# Course Review: MATH 418

#### Probability

“I heard you had a lot of difficulty with the last homework. So you will be relieved to note that next homework you will have another opportunity to practice similar problems.”

Text:  A First Look at Rigorous Probability Theory, 2nd ed by J.S. Rosenthal

Prof Slade is very clear and keeps things simple. He also has no problem slowing down to answer questions from students if they are not following along. He has a dry sense of humor, that keeps the class interesting, and he can even by funny when he is talking in earnest.

Difficulty

After taking measure theory, several sections of the course can feel like review. This was a good thing for me, as I found MATH 420 a tad fast. There are a handful of new techniques that you learn in the homework and class, but there are not that many new concepts if you have some background in measure theory and probability. MATH 421 material also comes up in terms of weak convergence.

Key Concepts

Probability Triples

Random Variables

Distributions

Expectation

Borel-Cantelli

Modes of Convergence

Law of Large Numbers

Central Limit Theorem

Characteristic Functions

Hard Concepts

Tail Events: Kind of funny to think about. Also, include definitions of limit supremum and limit infimum for sequences of event which can be difficult to convert to statements about limits of random variables.

Weak Convergence: There are a lot of equivalent statements, and if you pick the wrong one it can be a mission to prove that convergence occurs.

Conclusion

Good review of measure theory, and gives you a mathematical foundation to elementary probability.

# Course Review: MATH 421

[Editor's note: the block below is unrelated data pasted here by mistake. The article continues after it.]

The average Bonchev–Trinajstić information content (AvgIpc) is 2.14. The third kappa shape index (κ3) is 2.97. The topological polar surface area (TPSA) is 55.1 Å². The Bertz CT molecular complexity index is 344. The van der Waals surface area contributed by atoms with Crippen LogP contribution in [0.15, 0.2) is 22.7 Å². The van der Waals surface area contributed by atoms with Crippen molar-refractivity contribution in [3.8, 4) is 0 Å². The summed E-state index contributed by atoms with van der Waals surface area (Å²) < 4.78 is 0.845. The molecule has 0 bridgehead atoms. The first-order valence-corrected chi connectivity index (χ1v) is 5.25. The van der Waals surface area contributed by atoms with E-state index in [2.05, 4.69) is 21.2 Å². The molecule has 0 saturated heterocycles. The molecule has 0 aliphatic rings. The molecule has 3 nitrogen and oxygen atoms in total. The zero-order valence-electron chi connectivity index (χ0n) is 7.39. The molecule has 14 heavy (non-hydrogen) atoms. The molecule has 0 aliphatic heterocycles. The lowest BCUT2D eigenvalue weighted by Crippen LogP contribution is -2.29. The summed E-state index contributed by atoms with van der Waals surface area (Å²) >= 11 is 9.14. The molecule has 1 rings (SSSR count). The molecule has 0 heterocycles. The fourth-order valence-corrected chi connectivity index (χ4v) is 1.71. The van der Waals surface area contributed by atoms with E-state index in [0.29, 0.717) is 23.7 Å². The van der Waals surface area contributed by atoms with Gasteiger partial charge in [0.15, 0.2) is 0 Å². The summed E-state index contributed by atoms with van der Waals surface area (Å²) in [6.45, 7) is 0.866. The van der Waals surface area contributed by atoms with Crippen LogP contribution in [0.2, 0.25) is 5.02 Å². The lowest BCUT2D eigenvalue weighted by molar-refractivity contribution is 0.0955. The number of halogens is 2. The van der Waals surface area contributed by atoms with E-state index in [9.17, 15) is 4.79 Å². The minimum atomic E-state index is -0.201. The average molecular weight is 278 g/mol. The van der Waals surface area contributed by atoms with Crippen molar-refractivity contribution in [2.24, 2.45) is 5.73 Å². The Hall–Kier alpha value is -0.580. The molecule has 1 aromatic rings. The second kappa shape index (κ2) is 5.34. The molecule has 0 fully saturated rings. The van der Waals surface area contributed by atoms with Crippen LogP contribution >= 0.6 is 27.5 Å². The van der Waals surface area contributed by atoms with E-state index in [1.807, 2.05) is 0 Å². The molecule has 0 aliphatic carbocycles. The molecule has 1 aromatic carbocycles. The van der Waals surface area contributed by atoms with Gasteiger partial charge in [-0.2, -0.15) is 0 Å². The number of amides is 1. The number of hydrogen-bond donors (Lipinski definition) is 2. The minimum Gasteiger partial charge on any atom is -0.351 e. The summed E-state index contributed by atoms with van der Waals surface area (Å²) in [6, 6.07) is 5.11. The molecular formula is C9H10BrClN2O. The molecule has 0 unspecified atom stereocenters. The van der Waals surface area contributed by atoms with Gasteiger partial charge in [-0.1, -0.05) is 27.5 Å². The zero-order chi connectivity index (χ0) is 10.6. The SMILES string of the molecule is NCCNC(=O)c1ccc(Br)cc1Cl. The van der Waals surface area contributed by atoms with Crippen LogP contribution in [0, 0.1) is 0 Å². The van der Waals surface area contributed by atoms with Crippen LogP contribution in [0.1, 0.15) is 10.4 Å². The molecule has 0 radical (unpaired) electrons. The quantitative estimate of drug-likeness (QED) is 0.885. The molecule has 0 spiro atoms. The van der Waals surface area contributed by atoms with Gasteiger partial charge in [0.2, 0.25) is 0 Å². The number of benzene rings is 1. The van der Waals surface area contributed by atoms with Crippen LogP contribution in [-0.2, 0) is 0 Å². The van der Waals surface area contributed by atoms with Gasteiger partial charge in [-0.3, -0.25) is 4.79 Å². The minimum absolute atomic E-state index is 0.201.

Real Analysis II

“If everyone is getting closer together, and you are going to Cleveland, then everyone’s going to Cleveland!”

Text: Real Analysis: Modern Techniques and Their Applications by Gerald B. Folland

Prof: Dr Brian Marcus

Prof Marcus is one of the kindest professors I know. He also explains each concept from multiple perspectives and breaks the concepts down to simple intuition. His notes are super useful and he has a great sense of humor.

Difficulty

The classes moves somewhat slower then 420, so we went a lot more deeper into the details of certain proofs and where they come from. This meant the classes were easier to follow (and in my view more enjoyable!). Further the homework was largely straightforward. The one challenge in this course was the material towards the latter half of the term was slightly more complex and were not assessed on homework. We also may not have covered the material generally covered in a similar course.

Key Concepts

Banach spaces

Hilbert spaces

Linear functionals

Hahn Banach Theorem

Open mapping theorem

Uniform boundedness

Riesz representation theorems

Hard Concepts

Weak Convergence: Can be hard to think about neighborhoods in this topology.

Hilbert Spaces: There are a lot of nifty tricks in Hilbert spaces that are not immediately obvious, and do not work in other spaces.

Conclusion

Really fun course and learnt a lot. Nice conclusion to my studies of analysis in some sense.

# Course Review: MATH 302

Introduction to Probability

“Donald claims that he won the popular vote if you subtract the 3 million illegal voters. Assuming that 3 million people did vote illegally, compute the probability that Donald is correct.”

Text: Introduction to Probability by David F. Anderson, Timo Seppalainen, and Benedek Valko

Prof:  Dr. Martin Lohmann